reversion to an earlier type; throwback.
The Latin noun behind the English noun atavism is atavus “great-great-great grandfather; ancestor.” Atavus is formed from atta “daddy,” a nursery word widespread in Indo-European languages, e.g., Greek átta “daddy,” and the possibly Gothic proper name Attila “little father, daddy.” The second element, avus “(maternal) grandfather,” also has cognates in other Indo-European languages, e.g., Old Prussian (an extinct Baltic language related to Latvian and Lithuanian) awis “uncle,” and, very familiar in English, those Scottish and Irish surnames beginning with “O’,” e.g., O’Connor “descended from Connor”). The Celtic “O’” comes from Irish ó “grandson,” from early Irish aue, and appearing as avi “descendant of” in ogham (an alphabet used in archaic Irish inscriptions from about the 5th century). Atavism entered English in the 19th century.
So much of their business was done via e-mail that the phone was almost unnecessary–a sort of quaint atavism that nobody thought to use first–but this morning the ringing had been ceaseless.
Because the United States has proved successful in absorbing people from so many different backgrounds, the American political elite has, since the mid-20th century at least, tended to look on group identity as a kind of irrational atavism.
Chiefly British. to sleep or lie down in any convenient place.
The origin of the English verb doss is obscure. It is most likely derived from the Latin noun dossum, a variant of dorsum “the back (of the body),” a noun of unclear origin. The verb endorse comes from Medieval Latin indorsāre “to write on or sign the back of a document”; the adjective dorsal “having a back or located on the back” is most likely familiar as an anatomical term, especially referring to the fin of a shark or a dolphin. Doss entered English in the late 18th century.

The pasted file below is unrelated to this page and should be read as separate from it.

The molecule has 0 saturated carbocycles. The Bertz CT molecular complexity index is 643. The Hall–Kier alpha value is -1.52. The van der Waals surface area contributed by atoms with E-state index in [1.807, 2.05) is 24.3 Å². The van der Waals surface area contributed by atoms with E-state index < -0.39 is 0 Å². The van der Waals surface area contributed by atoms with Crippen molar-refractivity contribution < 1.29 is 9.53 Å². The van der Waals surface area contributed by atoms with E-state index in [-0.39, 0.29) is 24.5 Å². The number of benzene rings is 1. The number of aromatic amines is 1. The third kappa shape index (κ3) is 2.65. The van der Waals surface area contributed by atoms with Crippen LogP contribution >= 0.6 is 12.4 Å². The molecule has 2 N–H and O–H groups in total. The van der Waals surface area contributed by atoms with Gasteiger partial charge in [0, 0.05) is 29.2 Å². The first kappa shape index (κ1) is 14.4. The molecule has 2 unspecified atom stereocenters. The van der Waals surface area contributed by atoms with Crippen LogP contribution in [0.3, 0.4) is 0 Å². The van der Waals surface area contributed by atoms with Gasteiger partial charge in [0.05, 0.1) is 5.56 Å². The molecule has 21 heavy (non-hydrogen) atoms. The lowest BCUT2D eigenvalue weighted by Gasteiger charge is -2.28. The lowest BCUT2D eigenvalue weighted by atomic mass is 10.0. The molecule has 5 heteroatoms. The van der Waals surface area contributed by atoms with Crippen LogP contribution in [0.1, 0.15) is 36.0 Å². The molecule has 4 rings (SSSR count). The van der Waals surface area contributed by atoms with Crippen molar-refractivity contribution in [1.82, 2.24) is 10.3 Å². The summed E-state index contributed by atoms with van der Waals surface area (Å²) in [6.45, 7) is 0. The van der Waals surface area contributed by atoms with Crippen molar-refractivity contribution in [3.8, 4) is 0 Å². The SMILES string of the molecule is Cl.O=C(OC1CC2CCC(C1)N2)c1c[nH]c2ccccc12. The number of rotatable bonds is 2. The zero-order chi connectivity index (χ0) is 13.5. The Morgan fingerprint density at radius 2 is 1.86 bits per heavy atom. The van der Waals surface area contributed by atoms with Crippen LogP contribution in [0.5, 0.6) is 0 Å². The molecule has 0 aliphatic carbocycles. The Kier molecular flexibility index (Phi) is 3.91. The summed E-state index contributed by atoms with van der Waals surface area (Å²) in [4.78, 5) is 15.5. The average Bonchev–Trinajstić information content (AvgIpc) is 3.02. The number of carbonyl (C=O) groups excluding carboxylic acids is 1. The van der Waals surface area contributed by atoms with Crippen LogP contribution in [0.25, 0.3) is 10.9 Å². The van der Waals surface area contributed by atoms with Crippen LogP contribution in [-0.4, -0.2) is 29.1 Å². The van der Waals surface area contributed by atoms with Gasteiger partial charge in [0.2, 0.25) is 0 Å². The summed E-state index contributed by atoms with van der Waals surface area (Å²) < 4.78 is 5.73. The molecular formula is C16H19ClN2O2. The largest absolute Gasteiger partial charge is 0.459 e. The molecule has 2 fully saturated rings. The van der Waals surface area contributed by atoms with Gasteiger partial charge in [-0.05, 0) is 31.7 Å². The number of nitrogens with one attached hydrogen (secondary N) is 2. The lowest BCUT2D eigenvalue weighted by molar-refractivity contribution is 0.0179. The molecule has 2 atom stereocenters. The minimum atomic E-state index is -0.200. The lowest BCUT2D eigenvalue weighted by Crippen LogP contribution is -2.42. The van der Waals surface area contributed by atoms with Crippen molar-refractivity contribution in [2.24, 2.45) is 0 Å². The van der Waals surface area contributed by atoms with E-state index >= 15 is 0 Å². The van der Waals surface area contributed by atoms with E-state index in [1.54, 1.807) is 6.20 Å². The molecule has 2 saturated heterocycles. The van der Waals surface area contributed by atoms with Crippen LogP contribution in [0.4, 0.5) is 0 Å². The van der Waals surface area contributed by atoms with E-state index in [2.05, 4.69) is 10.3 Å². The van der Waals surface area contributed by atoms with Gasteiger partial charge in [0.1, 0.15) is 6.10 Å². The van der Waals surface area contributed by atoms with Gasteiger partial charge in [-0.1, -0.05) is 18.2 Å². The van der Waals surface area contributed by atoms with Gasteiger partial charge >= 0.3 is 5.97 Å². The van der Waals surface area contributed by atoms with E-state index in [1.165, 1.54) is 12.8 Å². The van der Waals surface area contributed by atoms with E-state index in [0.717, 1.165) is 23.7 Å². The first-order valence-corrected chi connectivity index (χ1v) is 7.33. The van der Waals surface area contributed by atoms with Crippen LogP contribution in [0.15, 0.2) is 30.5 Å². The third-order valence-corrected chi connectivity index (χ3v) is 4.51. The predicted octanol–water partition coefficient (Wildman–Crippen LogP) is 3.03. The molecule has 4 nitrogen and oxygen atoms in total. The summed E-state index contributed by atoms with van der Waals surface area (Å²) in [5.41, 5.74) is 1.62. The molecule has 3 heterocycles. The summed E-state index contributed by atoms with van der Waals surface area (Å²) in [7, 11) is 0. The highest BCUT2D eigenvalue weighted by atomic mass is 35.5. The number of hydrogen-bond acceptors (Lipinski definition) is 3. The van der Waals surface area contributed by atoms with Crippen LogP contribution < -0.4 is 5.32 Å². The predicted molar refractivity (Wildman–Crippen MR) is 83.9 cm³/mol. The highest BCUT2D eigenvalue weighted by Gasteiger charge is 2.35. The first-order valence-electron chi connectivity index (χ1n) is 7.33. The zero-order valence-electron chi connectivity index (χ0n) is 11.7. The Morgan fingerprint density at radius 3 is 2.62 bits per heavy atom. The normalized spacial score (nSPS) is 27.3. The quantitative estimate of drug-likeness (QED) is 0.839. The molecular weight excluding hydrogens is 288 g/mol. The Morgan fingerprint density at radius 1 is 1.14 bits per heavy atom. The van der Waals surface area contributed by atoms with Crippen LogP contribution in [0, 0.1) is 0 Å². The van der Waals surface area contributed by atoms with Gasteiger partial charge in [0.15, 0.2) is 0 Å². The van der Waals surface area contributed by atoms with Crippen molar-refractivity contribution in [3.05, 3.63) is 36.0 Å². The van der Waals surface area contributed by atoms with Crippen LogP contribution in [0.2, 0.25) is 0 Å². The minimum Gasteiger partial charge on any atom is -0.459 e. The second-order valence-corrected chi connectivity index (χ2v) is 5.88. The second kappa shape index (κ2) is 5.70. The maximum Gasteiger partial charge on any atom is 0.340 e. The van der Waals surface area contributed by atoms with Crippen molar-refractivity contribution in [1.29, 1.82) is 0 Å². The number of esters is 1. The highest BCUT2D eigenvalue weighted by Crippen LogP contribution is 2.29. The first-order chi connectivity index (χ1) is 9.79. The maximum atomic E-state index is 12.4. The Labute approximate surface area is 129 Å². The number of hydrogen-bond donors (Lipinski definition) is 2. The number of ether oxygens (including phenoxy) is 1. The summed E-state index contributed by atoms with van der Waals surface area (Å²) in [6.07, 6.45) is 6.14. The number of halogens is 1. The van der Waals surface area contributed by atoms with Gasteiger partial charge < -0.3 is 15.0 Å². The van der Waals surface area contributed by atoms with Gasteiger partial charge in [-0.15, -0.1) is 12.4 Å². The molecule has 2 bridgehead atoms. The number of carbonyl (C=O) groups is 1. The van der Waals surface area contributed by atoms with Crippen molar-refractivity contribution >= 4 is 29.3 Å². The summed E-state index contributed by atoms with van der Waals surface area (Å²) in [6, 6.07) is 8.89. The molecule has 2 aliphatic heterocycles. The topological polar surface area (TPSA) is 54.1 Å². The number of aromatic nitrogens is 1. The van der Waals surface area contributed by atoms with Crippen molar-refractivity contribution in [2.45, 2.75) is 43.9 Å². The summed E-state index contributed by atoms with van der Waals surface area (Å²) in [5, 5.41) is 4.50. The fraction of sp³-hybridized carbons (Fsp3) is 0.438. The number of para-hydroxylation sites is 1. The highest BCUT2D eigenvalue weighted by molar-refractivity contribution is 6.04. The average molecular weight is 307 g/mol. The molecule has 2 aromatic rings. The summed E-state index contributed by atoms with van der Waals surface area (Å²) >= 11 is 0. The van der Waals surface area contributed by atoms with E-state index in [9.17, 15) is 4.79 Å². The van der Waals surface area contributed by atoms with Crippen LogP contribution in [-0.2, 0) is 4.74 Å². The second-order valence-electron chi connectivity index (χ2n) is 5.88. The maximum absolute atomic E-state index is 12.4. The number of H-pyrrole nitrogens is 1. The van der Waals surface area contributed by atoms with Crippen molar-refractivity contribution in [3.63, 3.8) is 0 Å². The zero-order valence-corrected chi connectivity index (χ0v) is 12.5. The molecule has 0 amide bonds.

… he was too old to doss on furniture night after night.
I didn’t want a place to doss down.
a rumbling noise heard occasionally in some parts of the world, probably caused by seismic activity.
Brontide is an uncommon word, probably formed from the Greek noun brontḗ “thunder” and the suffix -ide, a variant of -id (“offspring of”) occurring originally in loanwords from Greek, and productive in English especially in names of dynasties (e.g., Attalid) and in names of periodic meteor showers, with the base noun usually denoting the constellation in which the shower appears (e.g., Perseid). Brontḗ appears in brontosaurus “thunder lizard” and is from the same Proto-Indo-European root bhrem- (with a variant brem-) “to growl” as Latin fremitus “dull roar,” Old High German breman and Old English bremman, both meaning “to roar,” and Slavic (Polish) brzmieć “to make a sound.” Brontide entered English about 2000.
“What’s a brontide?” she said, keeping him from bolting. … “They’re like thunder on a clear day. They’re like the unexplained sounds of artillery when there’s no battle.”
… he urges that brontides predominate in countries which are subject to earthquakes, that they are often heard as heralds of earthquakes, and are specifically frequent during seismic series, and that brontides are sometimes accompanied by very feeble tremors.